Appellant correctly points out that the 'Divisible Contract Clause' quoted by the district court as evidencing the policies' divisibility is applicable only to the 'Sprinkler Leakage Endorsement' included in the policies. However, the policies' 'Building and Contents Form' contains a substantially similar clause of general application, which provides:

'Breach of Warranth Clause: If this policy covers two or more buildings or the contents of two or more buildings, the breach of any condition or warranty of the policy in any one or more of the buildings insured or containing the property insured shall not prejudice the right to recover for loss occurring in any building insured or containing the property insured, where at the time of loss a breach of condition or warranty does not exist.'

Appellant concedes that under this clause 'the insurance policies * * * are divisible to the extent that they were not entirely voidable and that coverage continued as to property other than Building No. 3 after the violation of the sprinkler system condition.'


As noted supra, the fire which destroyed Building No. 3 occurred on October 5, 1970. As appellees pointed out during oral argument, if the fire had occurred 27 days later, on November 1, appellant's breach of the sprinkler condition would not have been a ground upon which appellees could have asserted non-liability for the fire loss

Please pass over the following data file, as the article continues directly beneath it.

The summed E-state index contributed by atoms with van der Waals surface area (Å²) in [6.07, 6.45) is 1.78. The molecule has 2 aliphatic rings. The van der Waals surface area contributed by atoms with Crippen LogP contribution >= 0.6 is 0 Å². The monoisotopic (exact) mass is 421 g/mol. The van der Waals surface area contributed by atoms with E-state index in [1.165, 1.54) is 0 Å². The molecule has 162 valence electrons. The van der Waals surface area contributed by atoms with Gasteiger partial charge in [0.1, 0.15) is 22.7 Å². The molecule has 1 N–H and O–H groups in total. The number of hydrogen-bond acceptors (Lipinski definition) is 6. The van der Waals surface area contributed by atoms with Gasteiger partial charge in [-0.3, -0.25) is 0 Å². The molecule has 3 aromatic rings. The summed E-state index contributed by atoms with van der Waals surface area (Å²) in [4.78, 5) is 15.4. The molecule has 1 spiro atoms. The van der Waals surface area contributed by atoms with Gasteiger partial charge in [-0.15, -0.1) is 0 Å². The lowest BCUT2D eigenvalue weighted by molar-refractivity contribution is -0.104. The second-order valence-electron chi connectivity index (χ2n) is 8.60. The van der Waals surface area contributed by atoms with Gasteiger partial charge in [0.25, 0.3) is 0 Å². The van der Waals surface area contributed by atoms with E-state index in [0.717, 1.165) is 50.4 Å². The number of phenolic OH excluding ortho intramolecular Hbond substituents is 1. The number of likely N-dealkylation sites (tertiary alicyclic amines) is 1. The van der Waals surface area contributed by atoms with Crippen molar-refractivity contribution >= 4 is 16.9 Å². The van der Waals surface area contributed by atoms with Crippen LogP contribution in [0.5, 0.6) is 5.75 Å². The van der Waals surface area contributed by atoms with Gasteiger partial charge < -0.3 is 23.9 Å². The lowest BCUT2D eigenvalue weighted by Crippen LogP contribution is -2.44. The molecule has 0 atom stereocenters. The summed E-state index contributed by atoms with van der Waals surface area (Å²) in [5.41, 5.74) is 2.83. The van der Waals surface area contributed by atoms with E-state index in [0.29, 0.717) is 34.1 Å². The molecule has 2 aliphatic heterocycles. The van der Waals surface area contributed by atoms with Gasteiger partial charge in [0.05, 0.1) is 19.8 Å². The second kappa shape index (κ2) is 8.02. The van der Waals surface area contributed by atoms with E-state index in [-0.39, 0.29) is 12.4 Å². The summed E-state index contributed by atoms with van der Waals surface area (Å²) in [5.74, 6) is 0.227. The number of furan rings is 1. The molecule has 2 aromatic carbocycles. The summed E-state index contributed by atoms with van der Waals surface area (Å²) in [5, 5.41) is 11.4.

Most of the Indiana decisions relied upon by appellees simply restate the holding in Williams, supra. Aetna Life Ins. Co. v. Doerr, 74 Ind.App. 35, 115 N.E. 700 (1917) and Red Men's Fraternal Accident Ass'n of America v. Rippey, 181 Ind. 454, 103 N.E. 345 (1913) deal with attempts to recover for losses expressly not covered under life insurance policies (death by suicide and tuberculosis within one year of issuance of policies)


See e.g., C. H. Leavell & Co. v. Board of Com'rs of Port of New Orleans, 424 F.2d 764, 766 (5 Cir. 1970); Bernhardt v. Polygraphic Co., 350 U.S. 198, 204, 76 S. Ct. 273, 100 L. Ed. 199 (1956); and Wright, Federal Courts 58 (2d Ed. 1970)


Appellant relies on the Missouri case of Miller v. Insurance Co. of North America, 106 Mo.App. 205, 80 S.W. 330 (1904), an action on a policy covering a dwelling, stable and furniture, with a lump sum premium. In reversing a judgment for the insured, the court held that the doctrine of waiver for failure to return the unearned premium was inapplicable for two reasons. One reason was the fact that 'There was no forfeiture of the insurance on the dwelling and stable, and it is nowhere shown what portion of premium paid was for the insurance on the furniture.' Id. at 332


In Brashears, supra n. 4, violation of an identical provision 'suspended the action of the policy'. In Insurance Company of Pennsylvania v. Indiana Reduction Co., supra n. 4, there was a provision that 'This entire policy * * * shall be void' if gasoline 'be kept, used, or allowed' on the insured premises. 117 N.E. at 274


Nor was there any demand for a return of any portion of the premium paid